Romes eastern fro n tier ran u p against the em pire of th e Parthians, who had progressively taken control o f Iran and M esopotam ia in the final cen turies b c . T hey h ad in flic ted a cru sh in g d e fe a t o n th e R om an g en e ral Crassus a t C arrhae in 53 b c , a n d h ad inflicted heavy casualties on M ark A ntonys retreatin g arm y in 36 b c . By th e 2nd century a d , however, they w ere n o lo n g e r th e fo rc e th ey h a d b e e n . T ra ja n successfully in v a d ed M esopotam ia in 114, an d briefly controlled the whole country. H alf a century later, d uring th e jo in t reign o f M arcus Aurelius an d Lucius Verus, the R om ans in v a d ed again an d sacked C tesip h o n , th e P a rth ia n cap ital o f Mesopotamia. D uring the reign o f Septim ius Severus (193-211) th e P arthian realm was riven by in te rn al political divisions an d proved even easier prey. Severus conducted a short cam paign in n o rth ern M esopotam ia in 195 to punish the Parthians for supporting his rival Pescennius N iger ( pages 96-97). Nisibis was captured, an d a new Rom an province o f O srh o en e established. Two years later he was back again, sacking C tesiphon for the second tim e in 50 years and taking a fu rth er ch u n k o f P arthian territory to form the Rom an province of M esopotamia.

195 ---First Parthian VVor Osrhoene becomes Roman province

Second Parthian War Severus arrives by sea

from Brundisium to i join army in Syria/

le s s a j^ ^ ^ jl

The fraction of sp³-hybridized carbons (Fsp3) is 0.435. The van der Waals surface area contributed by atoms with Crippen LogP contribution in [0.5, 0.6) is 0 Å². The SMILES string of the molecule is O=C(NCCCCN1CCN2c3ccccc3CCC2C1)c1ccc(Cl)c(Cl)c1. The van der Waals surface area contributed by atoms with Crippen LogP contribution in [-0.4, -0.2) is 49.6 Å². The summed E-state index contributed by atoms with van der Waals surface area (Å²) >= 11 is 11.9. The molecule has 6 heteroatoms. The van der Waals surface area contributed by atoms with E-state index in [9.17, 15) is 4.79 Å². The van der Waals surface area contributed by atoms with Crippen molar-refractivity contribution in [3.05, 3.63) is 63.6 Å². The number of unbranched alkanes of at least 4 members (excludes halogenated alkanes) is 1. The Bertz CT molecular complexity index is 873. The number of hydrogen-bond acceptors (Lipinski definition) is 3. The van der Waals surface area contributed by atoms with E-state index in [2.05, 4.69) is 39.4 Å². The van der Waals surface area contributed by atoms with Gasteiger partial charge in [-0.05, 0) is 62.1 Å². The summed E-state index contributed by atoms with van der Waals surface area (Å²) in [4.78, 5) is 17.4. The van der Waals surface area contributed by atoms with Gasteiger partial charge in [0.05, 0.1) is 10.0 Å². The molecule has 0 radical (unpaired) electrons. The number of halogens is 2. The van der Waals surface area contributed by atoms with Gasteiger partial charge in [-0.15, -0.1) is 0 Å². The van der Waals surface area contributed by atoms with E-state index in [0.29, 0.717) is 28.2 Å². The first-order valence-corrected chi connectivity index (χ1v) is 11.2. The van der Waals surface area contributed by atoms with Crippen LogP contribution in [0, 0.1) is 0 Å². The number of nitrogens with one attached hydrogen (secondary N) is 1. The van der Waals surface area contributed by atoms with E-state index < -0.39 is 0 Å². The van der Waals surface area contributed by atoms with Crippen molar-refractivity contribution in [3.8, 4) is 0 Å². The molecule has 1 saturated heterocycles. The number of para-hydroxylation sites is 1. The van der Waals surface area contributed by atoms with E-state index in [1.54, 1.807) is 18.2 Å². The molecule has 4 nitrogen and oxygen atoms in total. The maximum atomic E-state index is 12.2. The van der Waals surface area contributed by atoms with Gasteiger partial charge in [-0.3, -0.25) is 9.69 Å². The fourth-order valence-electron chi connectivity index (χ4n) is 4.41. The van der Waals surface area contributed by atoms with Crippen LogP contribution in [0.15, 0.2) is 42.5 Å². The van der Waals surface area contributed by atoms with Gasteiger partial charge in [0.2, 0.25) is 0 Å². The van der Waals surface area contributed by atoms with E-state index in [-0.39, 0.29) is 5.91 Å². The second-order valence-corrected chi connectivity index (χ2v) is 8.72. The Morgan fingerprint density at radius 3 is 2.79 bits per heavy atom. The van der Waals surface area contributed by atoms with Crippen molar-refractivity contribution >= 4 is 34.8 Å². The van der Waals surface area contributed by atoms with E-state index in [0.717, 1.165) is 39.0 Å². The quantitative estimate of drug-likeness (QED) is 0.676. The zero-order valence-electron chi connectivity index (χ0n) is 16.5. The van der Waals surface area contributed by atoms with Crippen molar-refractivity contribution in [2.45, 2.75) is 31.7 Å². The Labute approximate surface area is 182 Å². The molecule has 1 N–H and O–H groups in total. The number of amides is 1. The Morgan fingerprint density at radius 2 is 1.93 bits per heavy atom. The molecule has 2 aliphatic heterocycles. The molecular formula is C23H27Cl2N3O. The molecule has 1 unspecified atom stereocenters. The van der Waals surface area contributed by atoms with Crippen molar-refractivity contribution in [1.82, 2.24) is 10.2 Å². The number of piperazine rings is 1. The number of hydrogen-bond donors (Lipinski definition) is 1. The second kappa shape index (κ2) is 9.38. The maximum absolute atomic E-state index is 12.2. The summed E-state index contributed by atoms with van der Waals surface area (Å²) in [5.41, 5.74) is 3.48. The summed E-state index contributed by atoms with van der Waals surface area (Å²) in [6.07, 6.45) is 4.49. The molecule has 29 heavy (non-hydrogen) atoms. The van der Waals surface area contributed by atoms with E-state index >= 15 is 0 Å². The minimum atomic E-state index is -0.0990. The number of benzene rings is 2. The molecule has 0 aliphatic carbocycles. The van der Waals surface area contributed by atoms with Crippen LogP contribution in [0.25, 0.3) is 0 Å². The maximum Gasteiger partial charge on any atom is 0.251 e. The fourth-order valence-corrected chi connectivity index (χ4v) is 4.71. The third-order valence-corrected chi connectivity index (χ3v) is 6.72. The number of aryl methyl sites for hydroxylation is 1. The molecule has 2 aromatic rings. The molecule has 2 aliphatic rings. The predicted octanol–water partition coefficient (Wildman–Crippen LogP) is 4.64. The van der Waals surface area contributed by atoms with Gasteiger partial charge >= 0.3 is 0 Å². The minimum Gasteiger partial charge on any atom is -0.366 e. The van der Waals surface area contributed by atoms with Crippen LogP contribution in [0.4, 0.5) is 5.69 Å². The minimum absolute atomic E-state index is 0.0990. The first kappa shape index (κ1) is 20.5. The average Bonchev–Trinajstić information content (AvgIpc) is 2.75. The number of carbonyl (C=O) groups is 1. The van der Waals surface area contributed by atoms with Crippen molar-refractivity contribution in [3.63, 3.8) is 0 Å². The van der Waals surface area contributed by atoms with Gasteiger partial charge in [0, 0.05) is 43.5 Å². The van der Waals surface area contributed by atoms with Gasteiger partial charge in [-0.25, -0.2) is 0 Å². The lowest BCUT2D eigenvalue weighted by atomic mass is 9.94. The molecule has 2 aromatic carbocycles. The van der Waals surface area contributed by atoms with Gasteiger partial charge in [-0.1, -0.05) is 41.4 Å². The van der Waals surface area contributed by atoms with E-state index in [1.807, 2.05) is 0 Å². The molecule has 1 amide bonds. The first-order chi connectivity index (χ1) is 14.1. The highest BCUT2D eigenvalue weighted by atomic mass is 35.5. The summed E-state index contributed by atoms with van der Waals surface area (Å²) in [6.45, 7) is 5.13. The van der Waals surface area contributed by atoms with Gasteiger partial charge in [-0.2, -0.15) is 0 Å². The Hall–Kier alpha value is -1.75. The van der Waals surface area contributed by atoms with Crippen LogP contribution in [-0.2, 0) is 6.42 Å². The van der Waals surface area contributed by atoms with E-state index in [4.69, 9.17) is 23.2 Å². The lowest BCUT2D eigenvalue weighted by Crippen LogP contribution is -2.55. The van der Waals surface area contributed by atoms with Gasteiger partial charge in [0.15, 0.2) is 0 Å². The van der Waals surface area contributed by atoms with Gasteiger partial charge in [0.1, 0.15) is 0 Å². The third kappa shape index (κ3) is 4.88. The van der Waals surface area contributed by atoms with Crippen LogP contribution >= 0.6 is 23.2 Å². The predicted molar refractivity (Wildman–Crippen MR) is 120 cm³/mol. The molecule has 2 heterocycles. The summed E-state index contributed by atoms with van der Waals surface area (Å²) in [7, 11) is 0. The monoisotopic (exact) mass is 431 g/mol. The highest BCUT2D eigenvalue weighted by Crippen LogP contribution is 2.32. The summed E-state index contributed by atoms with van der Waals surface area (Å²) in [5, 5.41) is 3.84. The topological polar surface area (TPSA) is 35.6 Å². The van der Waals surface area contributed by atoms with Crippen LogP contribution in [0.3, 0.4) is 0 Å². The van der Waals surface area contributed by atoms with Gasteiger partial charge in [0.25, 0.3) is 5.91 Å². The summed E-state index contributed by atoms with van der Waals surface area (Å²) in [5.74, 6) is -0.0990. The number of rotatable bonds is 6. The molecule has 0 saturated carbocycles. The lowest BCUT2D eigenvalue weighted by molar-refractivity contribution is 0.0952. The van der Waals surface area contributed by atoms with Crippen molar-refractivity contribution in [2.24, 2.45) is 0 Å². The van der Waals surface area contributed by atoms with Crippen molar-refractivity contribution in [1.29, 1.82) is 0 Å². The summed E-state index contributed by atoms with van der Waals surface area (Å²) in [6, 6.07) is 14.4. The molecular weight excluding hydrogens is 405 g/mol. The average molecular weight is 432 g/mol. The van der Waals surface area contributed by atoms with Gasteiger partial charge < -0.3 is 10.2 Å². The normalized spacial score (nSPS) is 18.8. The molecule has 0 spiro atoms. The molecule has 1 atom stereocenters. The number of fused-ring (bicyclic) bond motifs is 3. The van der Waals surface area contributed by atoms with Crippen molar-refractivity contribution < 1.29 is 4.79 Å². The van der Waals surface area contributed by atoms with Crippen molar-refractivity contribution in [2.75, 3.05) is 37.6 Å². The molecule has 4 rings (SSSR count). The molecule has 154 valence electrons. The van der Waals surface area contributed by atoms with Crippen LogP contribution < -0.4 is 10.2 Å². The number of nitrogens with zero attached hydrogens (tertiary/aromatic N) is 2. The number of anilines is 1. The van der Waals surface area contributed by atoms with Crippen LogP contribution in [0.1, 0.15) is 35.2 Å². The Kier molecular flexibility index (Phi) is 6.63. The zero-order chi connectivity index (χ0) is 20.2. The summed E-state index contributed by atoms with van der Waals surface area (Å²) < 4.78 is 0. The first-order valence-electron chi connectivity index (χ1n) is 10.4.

O s rh o e n e *

v Nisibis ~r*Feb-/V1ar 198 ^

Severus attacks but fails totake Hatra - 4 autumn 198 Severus attacks but fails to take Hatra - a second Ume

> M a r t Internu vi

province Severus leaves for tour o f Palestine and Egypt

M ftittenanean Stn \



Above: a contem porary po rtra it b u st o fth e E m peror Caracalla (r. 21 1 -1 7 ). O n the death o f S ep tim iu s Severus, Caracalla inherited the throne jo in tly w ith his brother Geta, b u t p ro m p tly m urdered him . Caracallas reputation fo r c m elty w as increased b y his u n exp la in ed m assacre o f the y o u n g m en o fA le x a n d ria in the spring o f2 1 6 .

I/T h e P arthian W a r s 19 5 - 199

Roman frontier, 193 annexed 195 annexed 198

S y 1 1 an D e t e r t.

^ autumn 197 Severus builds fleet and soils down Euphrates to fmd Seleucia and Babylon abandoned late 197 $ Severus captures Ctesiphon


B e lo w : D ura Europus, on the w est b a n k o fth e Euphrates ,

2 /4 2/4
Caracalla visits Dada, Moesia and Thrace narrowly escapes shipwreck winter 2 i 4 -5